10 Ways You Can Help Me on the Bad Days
February 6, 2017 | Posted in: chronic illness; support
Living with chronic illness is hard. There are days the pain, fatigue, and every-day-ness of it is too much to push through. A huge part of chronic illness, at least for me, is pushing through because giving up isn’t a choice, but there are some days when it’d be easier than others to throw in the towel.
Your friends want to help. Sometimes it seems like maybe they don’t. They do, though. It’s sometimes hard for them. They don’t know what to say, so they say nothing. Or life gets in the way. Well, tell your friends it’s OK to tell you that they don’t know what to say, and if life is getting in the way, push it out of the way.
Asking for help can be hard. It isn’t a sign of weakness to need help. All we have is each other. Click To Tweet So, lean on your friends. On your bad days tell them what you need, and let them help you. Repeat after me: it is not a sign of weakness to ask for help.
Here are some things that would help me get through my worst chronic illness days.
1. Send me a random text. Not in response to something I’ve sent you. Random. Out of nowhere. Ask me how I am. Send me a funny.
2. Tell me you love me. Show me you love me. Emails. Cards. Actual letters. I have a friend who’s fond of leaving sweet surprises in my mailbox, and she doesn’t even live in the same town.
3. Support me on social media. This may sound kind of silly, but sometimes that’s the most social I can be, even though I still love going out with my friends. I just can’t spend much energy on it anymore.
4. Be very, very careful about the days and ways you suggest “cures” to me. Only certain people can get away with it. These are the kinds of things that send me into a silent rage on the best of days, and a not-so-silent one on the bad ones. I know you have nothing but good intentions, but trust me, if you’ve thought of it or seen it. So have I and my team of doctors. Also, with my rare combination of diseases, things are hardly ever that simple.
5. Give me a hug. I love hugs from my friends. They make everything better.
6. Offer me your clear mind. Brain fog is an increasing problem for me on a daily basis. It’s absolutely horrible on the bad days. Please offer to help me think things through.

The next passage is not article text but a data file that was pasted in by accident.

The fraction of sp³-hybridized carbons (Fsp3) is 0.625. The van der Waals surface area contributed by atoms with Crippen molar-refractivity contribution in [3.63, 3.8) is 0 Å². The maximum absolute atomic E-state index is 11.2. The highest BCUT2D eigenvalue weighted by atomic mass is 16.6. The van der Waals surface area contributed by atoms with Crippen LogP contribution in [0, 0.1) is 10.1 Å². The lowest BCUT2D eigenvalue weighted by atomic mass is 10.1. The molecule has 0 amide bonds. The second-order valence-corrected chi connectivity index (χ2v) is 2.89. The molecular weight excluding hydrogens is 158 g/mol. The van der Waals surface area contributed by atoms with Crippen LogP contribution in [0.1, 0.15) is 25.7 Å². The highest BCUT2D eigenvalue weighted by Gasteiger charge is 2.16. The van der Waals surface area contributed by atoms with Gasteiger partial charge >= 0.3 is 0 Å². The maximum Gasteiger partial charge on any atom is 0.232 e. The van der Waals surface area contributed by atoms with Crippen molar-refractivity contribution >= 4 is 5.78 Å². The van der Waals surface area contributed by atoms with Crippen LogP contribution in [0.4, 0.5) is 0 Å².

7. Do things with me. Even if it’s sitting in my yard for five minutes. I think I differ from many spoonies in that I’m almost always up for at least doing something quick with a friend. It just won’t be much. I once had a friend come lie on my couch with me and not say a word because I was annoyed by talking that day. I still get choked up thinking about it.
8. Go to the doctor or emergency room with me. I’m comfortable doing most things alone, but that’s not one of them. Plus, sometimes there’s a lot of information to take in.
9. Let me help you. Please don’t exclude me from your life. Tell me about your problems. Maybe I can help, and I can certainly listen. Tell me about your health issues. Don’t keep them to yourself because they don’t compare to mine. It doesn’t work that way. I love you.
10. Ask specific questions about my doctor appointments or any health information I give you. It shows how much you care, and that you listen.
Are you chronically ill? What would you like for your friends to help you with? What have you done for a sick friend. Please let me know.
Ellie is a 45-year-old woman living in South Carolina. She works as a cashier, but is always dreaming of more, she’s just not sure of what more is. Her favorite hobbies are reading, writing and yarn crafts. Her biggest hope in blogging is to help no one ever feel alone in their journeys with chronic illness, or anything else.